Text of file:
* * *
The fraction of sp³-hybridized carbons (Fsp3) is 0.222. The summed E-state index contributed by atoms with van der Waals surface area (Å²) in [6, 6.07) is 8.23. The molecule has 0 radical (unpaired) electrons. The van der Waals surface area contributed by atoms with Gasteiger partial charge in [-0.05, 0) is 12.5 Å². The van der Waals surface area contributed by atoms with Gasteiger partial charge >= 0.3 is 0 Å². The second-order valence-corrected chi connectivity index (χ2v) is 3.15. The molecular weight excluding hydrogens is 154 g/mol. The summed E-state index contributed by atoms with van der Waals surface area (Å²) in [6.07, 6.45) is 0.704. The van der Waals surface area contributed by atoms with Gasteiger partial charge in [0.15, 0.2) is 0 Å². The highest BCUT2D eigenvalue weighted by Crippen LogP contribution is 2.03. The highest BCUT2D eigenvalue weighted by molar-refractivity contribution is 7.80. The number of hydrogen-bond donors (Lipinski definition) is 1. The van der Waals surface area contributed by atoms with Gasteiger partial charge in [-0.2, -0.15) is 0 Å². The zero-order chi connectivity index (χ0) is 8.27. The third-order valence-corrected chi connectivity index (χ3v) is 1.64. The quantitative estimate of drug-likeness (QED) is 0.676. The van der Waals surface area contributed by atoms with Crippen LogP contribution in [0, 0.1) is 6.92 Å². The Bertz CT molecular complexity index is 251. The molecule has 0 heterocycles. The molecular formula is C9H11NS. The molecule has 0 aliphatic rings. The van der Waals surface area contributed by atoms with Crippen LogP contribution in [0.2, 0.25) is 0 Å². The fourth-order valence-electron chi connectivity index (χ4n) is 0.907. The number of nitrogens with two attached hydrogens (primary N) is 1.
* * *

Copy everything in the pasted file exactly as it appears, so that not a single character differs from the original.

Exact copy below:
The fraction of sp³-hybridized carbons (Fsp3) is 0.222. The summed E-state index contributed by atoms with van der Waals surface area (Å²) in [6, 6.07) is 8.23. The molecule has 0 radical (unpaired) electrons. The van der Waals surface area contributed by atoms with Gasteiger partial charge in [-0.05, 0) is 12.5 Å². The van der Waals surface area contributed by atoms with Gasteiger partial charge >= 0.3 is 0 Å². The second-order valence-corrected chi connectivity index (χ2v) is 3.15. The molecular weight excluding hydrogens is 154 g/mol. The summed E-state index contributed by atoms with van der Waals surface area (Å²) in [6.07, 6.45) is 0.704. The van der Waals surface area contributed by atoms with Gasteiger partial charge in [0.15, 0.2) is 0 Å². The highest BCUT2D eigenvalue weighted by Crippen LogP contribution is 2.03. The highest BCUT2D eigenvalue weighted by molar-refractivity contribution is 7.80. The number of hydrogen-bond donors (Lipinski definition) is 1. The van der Waals surface area contributed by atoms with Gasteiger partial charge in [-0.2, -0.15) is 0 Å². The zero-order chi connectivity index (χ0) is 8.27. The third-order valence-corrected chi connectivity index (χ3v) is 1.64. The quantitative estimate of drug-likeness (QED) is 0.676. The van der Waals surface area contributed by atoms with Crippen LogP contribution in [0, 0.1) is 6.92 Å². The Bertz CT molecular complexity index is 251. The molecule has 0 heterocycles. The molecular formula is C9H11NS. The molecule has 0 aliphatic rings. The van der Waals surface area contributed by atoms with Crippen LogP contribution in [0.2, 0.25) is 0 Å². The fourth-order valence-electron chi connectivity index (χ4n) is 0.907. The number of nitrogens with two attached hydrogens (primary N) is 1.